Monday, December 23, 2019

Book Review: Split-Level

By Sara Steven

In Split-Level, set as the nation recoils from Nixon, Alex Pearl is about to commit the first major transgression of her life. But why shouldn’t she remain an officially contented, soon-to-turn-thirty wife? She’s got a lovely home in an upscale Jersey suburb, two precocious daughters, and a charming husband, Donny. But Alex can no longer deny she craves more—some infusion of passion into the cul-de-sac world she inhabits.

After she receives a phone call from her babysitter’s mother reporting that Donny took the teen for a midnight ride, promising he’d teach her how to drive, Alex insists they attend Marriage Mountain, the quintessential 1970s “healing couples sanctuary.” Donny accedes—but soon becomes obsessed with the manifesto A Different Proposition and its vision of how multiple couples can live together in spouse-swapping bliss. At first Alex scoffs, but soon she gives Donny much more than he bargained for. After he targets the perfect couple to collude in his fantasy, Alex discovers her desire for love escalating to new heights—along with a willingness to risk everything. Split-Level evokes a pivotal moment in the story of American matrimony, a time when it seemed as if an open marriage might open hearts as well. (Synopsis courtesy of Goodreads)

The vantage point within Split-Level gave me a quiet cinemagraphic experience, contributing to the nostalgia of the 70’s. I felt transported to a time when it was expected that a woman take care of her family, the home. That outside interests were merely hobbies, and she was more defined by the image she portrayed than the individual she could become. Alex is full of contrasting emotions and feelings on practically everything, fighting within herself to do what’s socially correct, but yearning to break out of the confines of her life.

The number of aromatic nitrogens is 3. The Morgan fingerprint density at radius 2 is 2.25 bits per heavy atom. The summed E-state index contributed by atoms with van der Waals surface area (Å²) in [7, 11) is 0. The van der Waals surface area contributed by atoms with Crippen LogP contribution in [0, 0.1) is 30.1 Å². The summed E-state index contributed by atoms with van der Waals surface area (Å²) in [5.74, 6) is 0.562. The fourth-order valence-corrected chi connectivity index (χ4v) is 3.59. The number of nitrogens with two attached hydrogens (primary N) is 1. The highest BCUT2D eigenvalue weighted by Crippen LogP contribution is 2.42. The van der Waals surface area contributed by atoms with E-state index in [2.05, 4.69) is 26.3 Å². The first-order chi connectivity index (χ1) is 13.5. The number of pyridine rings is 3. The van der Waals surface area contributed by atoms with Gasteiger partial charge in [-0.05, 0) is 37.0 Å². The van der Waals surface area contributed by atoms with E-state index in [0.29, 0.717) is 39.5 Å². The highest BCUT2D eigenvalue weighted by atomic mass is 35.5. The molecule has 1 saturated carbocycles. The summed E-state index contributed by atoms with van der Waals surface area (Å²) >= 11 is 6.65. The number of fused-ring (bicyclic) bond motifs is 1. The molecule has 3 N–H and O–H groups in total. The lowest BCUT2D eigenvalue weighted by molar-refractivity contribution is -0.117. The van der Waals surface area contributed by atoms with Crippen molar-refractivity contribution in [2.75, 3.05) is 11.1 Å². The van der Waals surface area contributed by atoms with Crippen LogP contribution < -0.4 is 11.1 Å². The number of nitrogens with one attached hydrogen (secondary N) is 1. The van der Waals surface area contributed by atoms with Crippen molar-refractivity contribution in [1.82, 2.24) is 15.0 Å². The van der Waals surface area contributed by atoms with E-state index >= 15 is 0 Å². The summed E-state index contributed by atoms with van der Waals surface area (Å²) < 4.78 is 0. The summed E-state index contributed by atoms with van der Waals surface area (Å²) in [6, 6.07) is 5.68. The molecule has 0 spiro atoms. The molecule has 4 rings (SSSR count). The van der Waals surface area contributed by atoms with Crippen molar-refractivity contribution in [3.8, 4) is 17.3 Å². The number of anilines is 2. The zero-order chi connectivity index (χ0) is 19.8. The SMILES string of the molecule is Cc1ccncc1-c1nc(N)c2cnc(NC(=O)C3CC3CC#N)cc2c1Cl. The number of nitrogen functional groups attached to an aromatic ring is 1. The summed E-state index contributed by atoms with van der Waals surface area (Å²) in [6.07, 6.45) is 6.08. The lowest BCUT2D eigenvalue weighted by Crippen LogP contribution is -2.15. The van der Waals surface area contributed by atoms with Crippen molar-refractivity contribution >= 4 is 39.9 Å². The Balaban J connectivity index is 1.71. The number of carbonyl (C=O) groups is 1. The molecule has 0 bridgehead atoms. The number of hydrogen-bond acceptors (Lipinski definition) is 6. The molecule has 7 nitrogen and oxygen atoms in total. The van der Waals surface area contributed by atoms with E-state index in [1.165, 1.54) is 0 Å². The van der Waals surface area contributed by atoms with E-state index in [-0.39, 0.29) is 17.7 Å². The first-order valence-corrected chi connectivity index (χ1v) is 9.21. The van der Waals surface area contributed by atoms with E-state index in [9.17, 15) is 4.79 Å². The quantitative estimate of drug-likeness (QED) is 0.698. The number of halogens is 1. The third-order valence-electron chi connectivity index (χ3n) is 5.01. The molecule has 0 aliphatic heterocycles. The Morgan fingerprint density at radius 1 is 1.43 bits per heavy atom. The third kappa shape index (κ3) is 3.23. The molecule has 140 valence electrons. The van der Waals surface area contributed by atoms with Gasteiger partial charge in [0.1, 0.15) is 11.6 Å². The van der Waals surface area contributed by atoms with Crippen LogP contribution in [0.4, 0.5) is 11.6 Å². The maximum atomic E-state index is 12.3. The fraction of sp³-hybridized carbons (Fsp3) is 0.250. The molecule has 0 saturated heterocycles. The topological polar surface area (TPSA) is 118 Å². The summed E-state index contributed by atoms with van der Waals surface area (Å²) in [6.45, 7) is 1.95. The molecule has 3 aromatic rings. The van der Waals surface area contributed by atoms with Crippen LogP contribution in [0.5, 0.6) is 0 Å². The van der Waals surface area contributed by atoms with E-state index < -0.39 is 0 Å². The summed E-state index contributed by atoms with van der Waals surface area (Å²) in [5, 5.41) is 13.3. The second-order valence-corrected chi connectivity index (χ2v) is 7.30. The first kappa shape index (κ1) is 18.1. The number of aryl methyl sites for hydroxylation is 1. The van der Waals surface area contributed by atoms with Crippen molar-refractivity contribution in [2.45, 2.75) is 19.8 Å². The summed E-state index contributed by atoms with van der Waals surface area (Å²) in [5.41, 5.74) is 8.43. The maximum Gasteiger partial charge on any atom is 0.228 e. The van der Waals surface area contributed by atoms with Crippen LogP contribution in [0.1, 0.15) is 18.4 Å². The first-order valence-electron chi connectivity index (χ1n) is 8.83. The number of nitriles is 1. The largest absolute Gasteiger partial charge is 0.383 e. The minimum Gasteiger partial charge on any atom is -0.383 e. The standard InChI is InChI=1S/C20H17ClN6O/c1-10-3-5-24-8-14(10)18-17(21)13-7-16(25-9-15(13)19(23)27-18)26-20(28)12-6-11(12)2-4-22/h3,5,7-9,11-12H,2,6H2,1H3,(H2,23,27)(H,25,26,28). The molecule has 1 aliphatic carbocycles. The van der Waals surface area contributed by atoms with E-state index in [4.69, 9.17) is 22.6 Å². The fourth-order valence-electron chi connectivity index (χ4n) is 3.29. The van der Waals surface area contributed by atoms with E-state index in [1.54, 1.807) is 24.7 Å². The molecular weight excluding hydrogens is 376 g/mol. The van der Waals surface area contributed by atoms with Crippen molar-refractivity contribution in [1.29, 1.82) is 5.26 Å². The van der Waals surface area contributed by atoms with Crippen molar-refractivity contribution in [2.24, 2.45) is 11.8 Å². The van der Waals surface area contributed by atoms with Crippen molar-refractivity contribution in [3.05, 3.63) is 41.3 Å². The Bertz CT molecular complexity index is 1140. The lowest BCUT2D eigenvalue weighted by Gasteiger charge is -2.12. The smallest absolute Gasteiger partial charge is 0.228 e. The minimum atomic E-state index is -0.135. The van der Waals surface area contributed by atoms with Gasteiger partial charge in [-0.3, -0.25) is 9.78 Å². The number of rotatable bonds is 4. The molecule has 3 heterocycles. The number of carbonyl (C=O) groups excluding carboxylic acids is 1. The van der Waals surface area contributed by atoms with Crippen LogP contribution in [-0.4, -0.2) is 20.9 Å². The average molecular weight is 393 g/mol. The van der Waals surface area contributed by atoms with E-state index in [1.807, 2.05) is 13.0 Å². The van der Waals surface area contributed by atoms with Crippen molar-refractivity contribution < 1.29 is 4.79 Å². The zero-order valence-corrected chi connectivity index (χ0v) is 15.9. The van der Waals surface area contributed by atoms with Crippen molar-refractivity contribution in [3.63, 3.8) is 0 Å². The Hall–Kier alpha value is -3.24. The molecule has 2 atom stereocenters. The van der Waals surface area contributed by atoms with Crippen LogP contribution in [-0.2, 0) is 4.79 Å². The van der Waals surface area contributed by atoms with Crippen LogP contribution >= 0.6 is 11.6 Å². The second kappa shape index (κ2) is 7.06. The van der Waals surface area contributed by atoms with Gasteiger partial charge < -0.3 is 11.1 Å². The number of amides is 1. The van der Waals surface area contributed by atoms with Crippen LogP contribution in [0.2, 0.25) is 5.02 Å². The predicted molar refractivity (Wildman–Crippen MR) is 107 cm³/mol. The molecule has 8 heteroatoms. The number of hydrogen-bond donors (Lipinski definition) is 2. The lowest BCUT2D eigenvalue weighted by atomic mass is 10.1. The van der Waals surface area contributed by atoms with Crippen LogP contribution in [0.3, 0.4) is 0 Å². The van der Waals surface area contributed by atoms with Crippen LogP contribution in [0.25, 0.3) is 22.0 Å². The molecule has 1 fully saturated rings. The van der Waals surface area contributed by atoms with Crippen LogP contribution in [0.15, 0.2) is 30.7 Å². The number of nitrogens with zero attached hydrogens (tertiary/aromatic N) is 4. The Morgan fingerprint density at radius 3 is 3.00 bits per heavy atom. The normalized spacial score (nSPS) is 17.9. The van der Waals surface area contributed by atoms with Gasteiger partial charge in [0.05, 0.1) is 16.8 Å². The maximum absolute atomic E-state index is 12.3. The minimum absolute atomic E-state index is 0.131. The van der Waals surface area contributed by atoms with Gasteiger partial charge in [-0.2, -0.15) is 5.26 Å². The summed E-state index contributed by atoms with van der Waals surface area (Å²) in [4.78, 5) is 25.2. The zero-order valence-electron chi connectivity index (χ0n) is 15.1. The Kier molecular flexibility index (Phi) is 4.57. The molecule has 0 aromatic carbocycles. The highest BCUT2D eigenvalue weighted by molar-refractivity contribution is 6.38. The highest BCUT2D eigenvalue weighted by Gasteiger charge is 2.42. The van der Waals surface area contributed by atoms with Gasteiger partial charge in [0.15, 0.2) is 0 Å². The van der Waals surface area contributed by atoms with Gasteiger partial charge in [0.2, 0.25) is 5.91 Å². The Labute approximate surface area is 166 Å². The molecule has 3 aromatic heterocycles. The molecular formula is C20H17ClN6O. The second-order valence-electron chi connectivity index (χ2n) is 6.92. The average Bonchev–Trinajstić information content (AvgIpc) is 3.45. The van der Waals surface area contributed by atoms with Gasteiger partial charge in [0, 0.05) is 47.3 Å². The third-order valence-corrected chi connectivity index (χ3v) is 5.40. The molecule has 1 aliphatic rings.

The Donny/Alex dynamic made it clear as to why they go to Marriage Mountain. While it’s partly due to Donny’s midnight ride with the teen babysitter, there are deeper issues that have been there beneath the surface, and many are brought to light over the course of reading Split-Level. The scenes showcasing spouse-swapping, they felt gritty and raw, uncomfortable and awkward, yet there are seeds of potential hope and even a lifeline, where Alex’s happiness is concerned. As the reader, I wondered constantly on whether what this couple chooses to do is a good thing, or not. Where those morality lines lie, and if it even matters. I wanted so much for there to be some happy ending for Alex, that she could find happiness outside of what she’s been told is the only way to obtain it.

While this story is about a married couple who makes the decision to do something that isn’t conventional, it’s primarily about a woman who goes through a life-altering experience, one that, in the end, has her re-evaluating what’s important, and how she wants to proceed going forward. This involves her family, the other couple, the men in her life, and making the decision on doing what’s best for everyone else, or what’s ultimately best for her. This takes place in the 70’s, but there are a lot of subtleties that can apply to our society in the present, too, making it relevant to and even at times, relatable.

Thanks to She Writes Press for the book in exchange for an honest review.

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